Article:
With a funding gap of over 60 per cent, WFP’s chief economist Arif Husain said the organization had “never seen this type of shortfall” in its 60-year history.
As contributions decline but needs rise, the UN agency said “massive reductions” have already been implemented in almost half of its operations.
The latest analysis from the agency shows every one per cent cut in food assistance pushes 400,000 people into emergency hunger.
The lack of funding comes at a time of massive jump in needs which started with the COVID-19 pandemic and compounded by the war in Ukraine.
Some 345 million people in the world already face acute food insecurity; this includes 40 million suffering emergency levels of hunger and at risk of dying from malnutrition. This number has doubled since 2020.
“With the number of people around the world facing starvation at record levels, we need to be scaling up life-saving assistance – not cutting it,” said WFP Executive Director Cindy McCain.
Cuts have already been felt across many of the 79 WFP operations globally including Afghanistan, Bangladesh, Democratic Republic of Congo (DRC), Haiti, Jordan, Palestine, South Sudan, Somalia and Syria.
This year, 10 million people have lost support from the agency across Afghanistan – whilst more than one-third of the population still go to bed hungry every night.
Due to a series of consecutive rations cuts, the UN agency will only be able to support three million people per month across the country from October.
In Syria, 5.5 million people who relied on WFP for food were already on 50 per cent rations and in July the agency subsequently cut all rations by half again.
The agency says the ripple effects of these cuts in life-saving aid will cause emergency levels of hunger to “skyrocket even higher.”
Explaining the reasons for such a drastic drop in resources, the WFP said funding from traditional donors is insufficient.
With a 41 per cent drop in funding, donor fatigue and spending on the COVID-19 pandemic are also contributing factors.
According to Mr. Husain, matters are made worse as lower-income buckle under the burden of record high levels of debt, resulting in an inability to purchase essential food.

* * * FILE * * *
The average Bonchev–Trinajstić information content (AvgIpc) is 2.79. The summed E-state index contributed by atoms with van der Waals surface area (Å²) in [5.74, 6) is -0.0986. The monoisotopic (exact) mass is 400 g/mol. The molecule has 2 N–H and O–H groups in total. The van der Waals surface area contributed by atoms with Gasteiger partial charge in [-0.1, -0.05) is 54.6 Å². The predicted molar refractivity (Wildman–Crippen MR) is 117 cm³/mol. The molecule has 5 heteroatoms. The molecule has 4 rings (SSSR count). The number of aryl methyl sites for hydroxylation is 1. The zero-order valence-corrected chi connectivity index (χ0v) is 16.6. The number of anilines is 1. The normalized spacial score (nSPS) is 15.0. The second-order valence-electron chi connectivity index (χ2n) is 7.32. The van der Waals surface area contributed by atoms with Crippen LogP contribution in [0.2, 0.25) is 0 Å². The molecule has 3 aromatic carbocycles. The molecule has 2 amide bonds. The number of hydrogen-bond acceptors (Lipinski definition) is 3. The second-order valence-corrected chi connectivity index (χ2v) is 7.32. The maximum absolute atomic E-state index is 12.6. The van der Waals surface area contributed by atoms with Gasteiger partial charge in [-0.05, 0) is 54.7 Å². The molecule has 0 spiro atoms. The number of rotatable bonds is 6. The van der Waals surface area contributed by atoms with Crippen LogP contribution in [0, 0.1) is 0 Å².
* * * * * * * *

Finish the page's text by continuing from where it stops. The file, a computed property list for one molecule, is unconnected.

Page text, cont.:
He underscored the need to broaden WFP’s donor base and to address the root causes of the rise in global hunger, such as the impact of conflict, insecurity and climate change.
“If we don’t address the root causes why should the situation change,” he emphasised.
The doom loop
Last year, the UN agency reached a record number of 160 million people, stabilising many situations of hunger and famine globally. This was with 41 per cent more funding than is currently available for this year.
This level of assistance delivered means that for now “the number of people who are in crisis level or worse hunger situations, is relatively stable,” according to Mr. Husain.
“If that assistance goes away in a drastic way, that means we will start to see additional suffering.”
As needs increase due to economic shocks, conflict and climate extremes, 783 million people globally are unsure of where their next meal is coming from.
Experts at WFP fear that a humanitarian ‘doom loop’ is being triggered, where the UN agency is being forced to save only the starving, “at the cost of the hungry.”
Mr. Hussain warned that unless there is investment in early response and community resilience “we continue the cycle of emergency to emergency.”
“We are saving the same lives again and again and again.”